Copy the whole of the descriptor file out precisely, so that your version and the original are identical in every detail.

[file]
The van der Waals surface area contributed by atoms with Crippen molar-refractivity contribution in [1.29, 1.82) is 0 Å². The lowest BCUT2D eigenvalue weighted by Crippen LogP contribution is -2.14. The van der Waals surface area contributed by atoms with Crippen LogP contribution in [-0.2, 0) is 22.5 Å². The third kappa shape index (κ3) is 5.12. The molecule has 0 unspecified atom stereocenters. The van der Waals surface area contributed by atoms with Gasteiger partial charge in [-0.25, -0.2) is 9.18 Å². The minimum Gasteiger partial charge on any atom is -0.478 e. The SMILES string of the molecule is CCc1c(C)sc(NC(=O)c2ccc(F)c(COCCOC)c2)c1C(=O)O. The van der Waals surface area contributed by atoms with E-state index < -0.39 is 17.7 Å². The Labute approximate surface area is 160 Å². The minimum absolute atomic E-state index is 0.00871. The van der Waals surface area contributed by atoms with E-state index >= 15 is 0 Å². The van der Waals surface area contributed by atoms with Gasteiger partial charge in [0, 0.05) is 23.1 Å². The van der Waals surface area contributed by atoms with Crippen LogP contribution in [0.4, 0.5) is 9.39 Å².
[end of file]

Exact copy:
The van der Waals surface area contributed by atoms with Crippen molar-refractivity contribution in [1.29, 1.82) is 0 Å². The lowest BCUT2D eigenvalue weighted by Crippen LogP contribution is -2.14. The van der Waals surface area contributed by atoms with Crippen LogP contribution in [-0.2, 0) is 22.5 Å². The third kappa shape index (κ3) is 5.12. The molecule has 0 unspecified atom stereocenters. The van der Waals surface area contributed by atoms with Gasteiger partial charge in [-0.25, -0.2) is 9.18 Å². The minimum Gasteiger partial charge on any atom is -0.478 e. The SMILES string of the molecule is CCc1c(C)sc(NC(=O)c2ccc(F)c(COCCOC)c2)c1C(=O)O. The van der Waals surface area contributed by atoms with E-state index < -0.39 is 17.7 Å². The Labute approximate surface area is 160 Å². The minimum absolute atomic E-state index is 0.00871. The van der Waals surface area contributed by atoms with E-state index >= 15 is 0 Å². The van der Waals surface area contributed by atoms with Gasteiger partial charge in [0, 0.05) is 23.1 Å². The van der Waals surface area contributed by atoms with Crippen LogP contribution in [0.4, 0.5) is 9.39 Å².